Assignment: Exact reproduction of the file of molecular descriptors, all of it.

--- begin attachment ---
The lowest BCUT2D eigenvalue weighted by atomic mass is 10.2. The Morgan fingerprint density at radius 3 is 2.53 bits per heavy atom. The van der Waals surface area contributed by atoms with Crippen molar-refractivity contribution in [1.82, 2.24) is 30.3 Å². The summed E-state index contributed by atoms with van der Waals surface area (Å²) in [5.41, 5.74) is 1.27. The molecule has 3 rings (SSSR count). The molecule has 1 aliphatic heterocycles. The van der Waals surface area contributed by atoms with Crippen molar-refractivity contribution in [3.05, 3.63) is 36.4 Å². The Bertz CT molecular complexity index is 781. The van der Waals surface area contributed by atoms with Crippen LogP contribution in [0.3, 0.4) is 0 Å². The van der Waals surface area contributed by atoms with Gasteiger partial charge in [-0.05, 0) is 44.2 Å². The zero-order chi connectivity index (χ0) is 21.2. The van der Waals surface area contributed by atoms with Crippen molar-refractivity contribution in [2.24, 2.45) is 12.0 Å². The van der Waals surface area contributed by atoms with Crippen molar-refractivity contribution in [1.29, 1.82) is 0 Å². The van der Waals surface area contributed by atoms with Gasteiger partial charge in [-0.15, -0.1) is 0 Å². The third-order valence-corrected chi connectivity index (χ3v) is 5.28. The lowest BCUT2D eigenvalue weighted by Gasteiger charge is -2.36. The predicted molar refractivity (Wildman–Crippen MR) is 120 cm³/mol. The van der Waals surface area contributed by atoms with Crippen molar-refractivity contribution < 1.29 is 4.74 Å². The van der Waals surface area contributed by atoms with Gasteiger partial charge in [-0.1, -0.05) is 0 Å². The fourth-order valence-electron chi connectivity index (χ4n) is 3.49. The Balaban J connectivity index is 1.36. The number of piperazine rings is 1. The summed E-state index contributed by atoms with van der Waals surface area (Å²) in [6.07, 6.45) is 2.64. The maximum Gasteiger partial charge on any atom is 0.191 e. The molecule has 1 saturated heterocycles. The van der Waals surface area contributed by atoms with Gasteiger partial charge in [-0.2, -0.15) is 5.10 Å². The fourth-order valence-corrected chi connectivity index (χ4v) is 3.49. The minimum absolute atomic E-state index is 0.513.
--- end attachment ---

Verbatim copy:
The lowest BCUT2D eigenvalue weighted by atomic mass is 10.2. The Morgan fingerprint density at radius 3 is 2.53 bits per heavy atom. The van der Waals surface area contributed by atoms with Crippen molar-refractivity contribution in [1.82, 2.24) is 30.3 Å². The summed E-state index contributed by atoms with van der Waals surface area (Å²) in [5.41, 5.74) is 1.27. The molecule has 3 rings (SSSR count). The molecule has 1 aliphatic heterocycles. The van der Waals surface area contributed by atoms with Crippen molar-refractivity contribution in [3.05, 3.63) is 36.4 Å². The Bertz CT molecular complexity index is 781. The van der Waals surface area contributed by atoms with Crippen LogP contribution in [0.3, 0.4) is 0 Å². The van der Waals surface area contributed by atoms with Gasteiger partial charge in [-0.05, 0) is 44.2 Å². The zero-order chi connectivity index (χ0) is 21.2. The van der Waals surface area contributed by atoms with Crippen molar-refractivity contribution in [2.24, 2.45) is 12.0 Å². The van der Waals surface area contributed by atoms with Crippen molar-refractivity contribution in [1.29, 1.82) is 0 Å². The van der Waals surface area contributed by atoms with Gasteiger partial charge in [-0.15, -0.1) is 0 Å². The third-order valence-corrected chi connectivity index (χ3v) is 5.28. The lowest BCUT2D eigenvalue weighted by Gasteiger charge is -2.36. The predicted molar refractivity (Wildman–Crippen MR) is 120 cm³/mol. The van der Waals surface area contributed by atoms with Crippen molar-refractivity contribution < 1.29 is 4.74 Å². The van der Waals surface area contributed by atoms with Gasteiger partial charge in [-0.1, -0.05) is 0 Å². The fourth-order valence-electron chi connectivity index (χ4n) is 3.49. The Balaban J connectivity index is 1.36. The number of piperazine rings is 1. The summed E-state index contributed by atoms with van der Waals surface area (Å²) in [6.07, 6.45) is 2.64. The maximum Gasteiger partial charge on any atom is 0.191 e. The molecule has 1 saturated heterocycles. The van der Waals surface area contributed by atoms with Gasteiger partial charge in [-0.2, -0.15) is 5.10 Å². The fourth-order valence-corrected chi connectivity index (χ4v) is 3.49. The minimum absolute atomic E-state index is 0.513.